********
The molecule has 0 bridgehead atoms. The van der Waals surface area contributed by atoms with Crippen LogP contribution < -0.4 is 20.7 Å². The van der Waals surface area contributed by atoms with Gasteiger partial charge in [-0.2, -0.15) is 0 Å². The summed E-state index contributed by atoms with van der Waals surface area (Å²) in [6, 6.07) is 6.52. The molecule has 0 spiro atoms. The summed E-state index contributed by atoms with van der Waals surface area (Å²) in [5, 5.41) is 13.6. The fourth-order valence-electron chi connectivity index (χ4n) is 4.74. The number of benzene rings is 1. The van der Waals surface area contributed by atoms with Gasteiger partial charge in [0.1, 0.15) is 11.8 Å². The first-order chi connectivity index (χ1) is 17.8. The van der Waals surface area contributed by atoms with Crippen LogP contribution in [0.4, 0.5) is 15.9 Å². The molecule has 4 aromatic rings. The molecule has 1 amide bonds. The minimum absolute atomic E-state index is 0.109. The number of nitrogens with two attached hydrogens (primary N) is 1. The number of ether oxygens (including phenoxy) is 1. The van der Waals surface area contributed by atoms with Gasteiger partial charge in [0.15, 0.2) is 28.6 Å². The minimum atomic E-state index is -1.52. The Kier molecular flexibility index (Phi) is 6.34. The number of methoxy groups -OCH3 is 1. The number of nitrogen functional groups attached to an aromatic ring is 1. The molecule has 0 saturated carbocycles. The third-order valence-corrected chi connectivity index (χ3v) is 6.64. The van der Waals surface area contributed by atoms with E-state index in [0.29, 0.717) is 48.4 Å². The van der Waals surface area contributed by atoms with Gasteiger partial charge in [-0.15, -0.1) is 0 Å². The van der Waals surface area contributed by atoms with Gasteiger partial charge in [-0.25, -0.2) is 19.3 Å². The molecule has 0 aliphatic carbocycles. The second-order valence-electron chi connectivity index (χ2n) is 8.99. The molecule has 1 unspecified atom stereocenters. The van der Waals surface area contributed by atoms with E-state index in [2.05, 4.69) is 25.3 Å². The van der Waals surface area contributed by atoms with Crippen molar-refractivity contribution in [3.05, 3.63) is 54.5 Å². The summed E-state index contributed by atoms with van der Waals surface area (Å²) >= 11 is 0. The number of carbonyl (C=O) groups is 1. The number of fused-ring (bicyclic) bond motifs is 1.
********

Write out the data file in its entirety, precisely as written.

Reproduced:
The molecule has 0 bridgehead atoms. The van der Waals surface area contributed by atoms with Crippen LogP contribution < -0.4 is 20.7 Å². The van der Waals surface area contributed by atoms with Gasteiger partial charge in [-0.2, -0.15) is 0 Å². The summed E-state index contributed by atoms with van der Waals surface area (Å²) in [6, 6.07) is 6.52. The molecule has 0 spiro atoms. The summed E-state index contributed by atoms with van der Waals surface area (Å²) in [5, 5.41) is 13.6. The fourth-order valence-electron chi connectivity index (χ4n) is 4.74. The number of benzene rings is 1. The van der Waals surface area contributed by atoms with Gasteiger partial charge in [0.1, 0.15) is 11.8 Å². The first-order chi connectivity index (χ1) is 17.8. The van der Waals surface area contributed by atoms with Crippen LogP contribution in [0.4, 0.5) is 15.9 Å². The molecule has 4 aromatic rings. The molecule has 1 amide bonds. The minimum absolute atomic E-state index is 0.109. The number of nitrogens with two attached hydrogens (primary N) is 1. The number of ether oxygens (including phenoxy) is 1. The van der Waals surface area contributed by atoms with Gasteiger partial charge in [0.15, 0.2) is 28.6 Å². The minimum atomic E-state index is -1.52. The Kier molecular flexibility index (Phi) is 6.34. The number of methoxy groups -OCH3 is 1. The number of nitrogen functional groups attached to an aromatic ring is 1. The molecule has 0 saturated carbocycles. The third-order valence-corrected chi connectivity index (χ3v) is 6.64. The van der Waals surface area contributed by atoms with E-state index in [0.29, 0.717) is 48.4 Å². The van der Waals surface area contributed by atoms with Gasteiger partial charge in [-0.15, -0.1) is 0 Å². The van der Waals surface area contributed by atoms with Gasteiger partial charge in [-0.25, -0.2) is 19.3 Å². The molecule has 0 aliphatic carbocycles. The second-order valence-electron chi connectivity index (χ2n) is 8.99. The molecule has 1 unspecified atom stereocenters. The van der Waals surface area contributed by atoms with E-state index in [2.05, 4.69) is 25.3 Å². The van der Waals surface area contributed by atoms with Crippen molar-refractivity contribution in [3.05, 3.63) is 54.5 Å². The summed E-state index contributed by atoms with van der Waals surface area (Å²) >= 11 is 0. The number of carbonyl (C=O) groups is 1. The number of fused-ring (bicyclic) bond motifs is 1.